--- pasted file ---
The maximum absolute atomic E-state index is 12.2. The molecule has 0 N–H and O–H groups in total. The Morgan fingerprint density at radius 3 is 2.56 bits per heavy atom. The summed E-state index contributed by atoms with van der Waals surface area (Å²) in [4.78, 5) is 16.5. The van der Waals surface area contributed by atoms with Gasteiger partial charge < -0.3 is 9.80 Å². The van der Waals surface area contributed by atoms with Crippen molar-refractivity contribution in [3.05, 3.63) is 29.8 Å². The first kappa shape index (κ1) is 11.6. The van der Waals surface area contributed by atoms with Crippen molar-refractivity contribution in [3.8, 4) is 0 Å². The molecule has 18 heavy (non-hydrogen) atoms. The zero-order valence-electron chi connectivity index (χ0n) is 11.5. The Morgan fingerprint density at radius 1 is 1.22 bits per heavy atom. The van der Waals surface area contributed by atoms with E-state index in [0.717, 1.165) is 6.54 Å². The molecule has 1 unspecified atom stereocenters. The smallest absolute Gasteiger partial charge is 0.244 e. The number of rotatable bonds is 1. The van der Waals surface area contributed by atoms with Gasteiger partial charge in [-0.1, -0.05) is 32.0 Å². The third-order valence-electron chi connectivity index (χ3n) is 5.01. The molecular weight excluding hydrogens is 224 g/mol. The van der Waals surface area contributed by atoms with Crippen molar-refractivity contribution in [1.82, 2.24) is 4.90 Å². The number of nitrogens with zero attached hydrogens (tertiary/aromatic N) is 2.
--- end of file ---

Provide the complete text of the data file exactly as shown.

The maximum absolute atomic E-state index is 12.2. The molecule has 0 N–H and O–H groups in total. The Morgan fingerprint density at radius 3 is 2.56 bits per heavy atom. The summed E-state index contributed by atoms with van der Waals surface area (Å²) in [4.78, 5) is 16.5. The van der Waals surface area contributed by atoms with Gasteiger partial charge < -0.3 is 9.80 Å². The van der Waals surface area contributed by atoms with Crippen molar-refractivity contribution in [3.05, 3.63) is 29.8 Å². The first kappa shape index (κ1) is 11.6. The van der Waals surface area contributed by atoms with Crippen molar-refractivity contribution in [3.8, 4) is 0 Å². The molecule has 18 heavy (non-hydrogen) atoms. The zero-order valence-electron chi connectivity index (χ0n) is 11.5. The Morgan fingerprint density at radius 1 is 1.22 bits per heavy atom. The van der Waals surface area contributed by atoms with E-state index in [0.717, 1.165) is 6.54 Å². The molecule has 1 unspecified atom stereocenters. The smallest absolute Gasteiger partial charge is 0.244 e. The number of rotatable bonds is 1. The van der Waals surface area contributed by atoms with Gasteiger partial charge in [-0.1, -0.05) is 32.0 Å². The third-order valence-electron chi connectivity index (χ3n) is 5.01. The molecular weight excluding hydrogens is 224 g/mol. The van der Waals surface area contributed by atoms with Crippen molar-refractivity contribution in [1.82, 2.24) is 4.90 Å². The number of nitrogens with zero attached hydrogens (tertiary/aromatic N) is 2.